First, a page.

John Cooke, the original pioneer settler of Wyoming County, left four sons. The eldest of these Thomas Cooke, married Ellen Riggin and settled at the mouth of “John W. Branch” below the hamlet of Oceana. It was near their home, under a sycamore tree, that Rev. James Ellison organized the Guyandotte Baptist Church on June 27, 28, and 29, 1812. Thomas Cooke seems to have been substituting for his father in Hugh Caperton’s Company of Rangers at the mouth of Elk on May 27, 1793, while he was at home on a furlough.

Thomas was buried in the Oceana Cemetery on his home place. His wife, who was affectionately known as “Aunt Ellen,” was the first Baptist south of New River. Rev. John Alderson, founder of the Greenbrier Baptist Church, often preached in her home.

John Cooke Jr., second son of the first settler, married Jennie Albert and settled in the “John O. Field” on the Colonel Geo. W. Cooke place. Wyoming County was created out of the Logan County territory January 26, 1850 and was organized in his home by fourteen justices of the peace appointed by the Governor of Virginia for that purpose. The oath of office was administered to them by James P. Christian, a justice from Logan County. It was the same James P. Christian who owned the old “Grandfather’s Clock” which inspired C. Russell Christian to write the famous poem by that name that contains the lines: “My grandfather’s clock was too tall for the shelf, and it sat ninety years on the floor...”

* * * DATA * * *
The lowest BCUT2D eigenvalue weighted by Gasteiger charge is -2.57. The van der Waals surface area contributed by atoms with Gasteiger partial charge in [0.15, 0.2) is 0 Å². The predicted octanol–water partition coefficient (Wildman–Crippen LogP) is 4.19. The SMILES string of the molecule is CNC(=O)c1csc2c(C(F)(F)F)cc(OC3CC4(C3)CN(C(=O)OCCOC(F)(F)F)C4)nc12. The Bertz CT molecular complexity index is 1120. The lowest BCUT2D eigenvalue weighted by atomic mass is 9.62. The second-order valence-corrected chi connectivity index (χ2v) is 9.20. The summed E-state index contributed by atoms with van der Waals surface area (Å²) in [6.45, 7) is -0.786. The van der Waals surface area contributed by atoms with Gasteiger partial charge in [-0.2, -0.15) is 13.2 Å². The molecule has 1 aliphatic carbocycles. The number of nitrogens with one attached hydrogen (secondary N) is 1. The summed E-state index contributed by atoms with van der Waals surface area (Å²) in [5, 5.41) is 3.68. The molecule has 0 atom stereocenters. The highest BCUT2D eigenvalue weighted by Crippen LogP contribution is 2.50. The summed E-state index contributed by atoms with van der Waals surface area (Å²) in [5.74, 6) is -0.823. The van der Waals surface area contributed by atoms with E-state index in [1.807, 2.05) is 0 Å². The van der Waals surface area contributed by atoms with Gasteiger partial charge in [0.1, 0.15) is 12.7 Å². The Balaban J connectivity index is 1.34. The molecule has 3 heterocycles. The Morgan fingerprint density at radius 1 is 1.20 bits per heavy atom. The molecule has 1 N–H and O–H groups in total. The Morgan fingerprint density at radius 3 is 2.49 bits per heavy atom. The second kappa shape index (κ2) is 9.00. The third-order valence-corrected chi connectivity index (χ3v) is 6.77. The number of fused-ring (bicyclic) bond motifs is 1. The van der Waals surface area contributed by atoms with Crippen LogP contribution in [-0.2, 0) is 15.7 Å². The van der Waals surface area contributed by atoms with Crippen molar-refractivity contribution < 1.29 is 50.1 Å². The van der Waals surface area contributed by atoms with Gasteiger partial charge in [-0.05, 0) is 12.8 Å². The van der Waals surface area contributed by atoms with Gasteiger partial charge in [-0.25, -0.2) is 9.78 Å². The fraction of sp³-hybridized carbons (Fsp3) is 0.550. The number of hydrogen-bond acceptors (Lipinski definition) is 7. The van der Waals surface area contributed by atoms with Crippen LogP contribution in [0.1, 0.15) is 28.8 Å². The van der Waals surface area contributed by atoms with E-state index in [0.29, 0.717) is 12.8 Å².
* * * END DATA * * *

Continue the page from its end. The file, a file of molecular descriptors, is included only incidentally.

In extreme old age, John Cooke Jr., fell into a ditch from a puncheon and was found dead the next morning. He was buried on the Isaac Cooke place, but the exact spot is not marked and is unknown.

William Cooke Sr., (1784-1853) the third son, married Katherine Stewart, daughter of Captain Ralph Stewart, and settled on the “Beaver Dam Tract,” above Matheny’s Chapel, just across the road from Frank Stewart’s present home. It was in his that the first settler passed away on November 21, 1832. He built the first water grist mill in the country, at the Charley P. Stewart place. Later William Cooke bought land at Oceana, and it was upon this land that the present town site of Oceana was laid off in the spring of 1850. He donated to the county an acre of land for a courthouse site and other public buildings. In 1851, he built a residence in the town, where he lived until his death August 9, 1853. He was buried beside the first settler at Delilah’s Chapel.

James Cooke Sr., (1786-1864) the fourth son of the first settler, married Docia Meadows, daughter of Rev. Josiah Meadows, a Revolutionary soldier. He settled on Laurel Fork where the Jesse Post Office and the Guyandotte Baptist Church are now located. He died in 1864, and lies buried in the cemetery near his old home.

Far from dying out and becoming an extinct name, as has happened to many of West Virginia’s pioneer families, the Cookes have been prolific and progressive citizens of Wyoming and Raleigh counties ever since the first settler built his cabin in the wilderness nearly one hundred and forty years ago. And every year for the past 17 years, the members of this powerful clan of the Hill Country have held an annual homecoming near Oceana.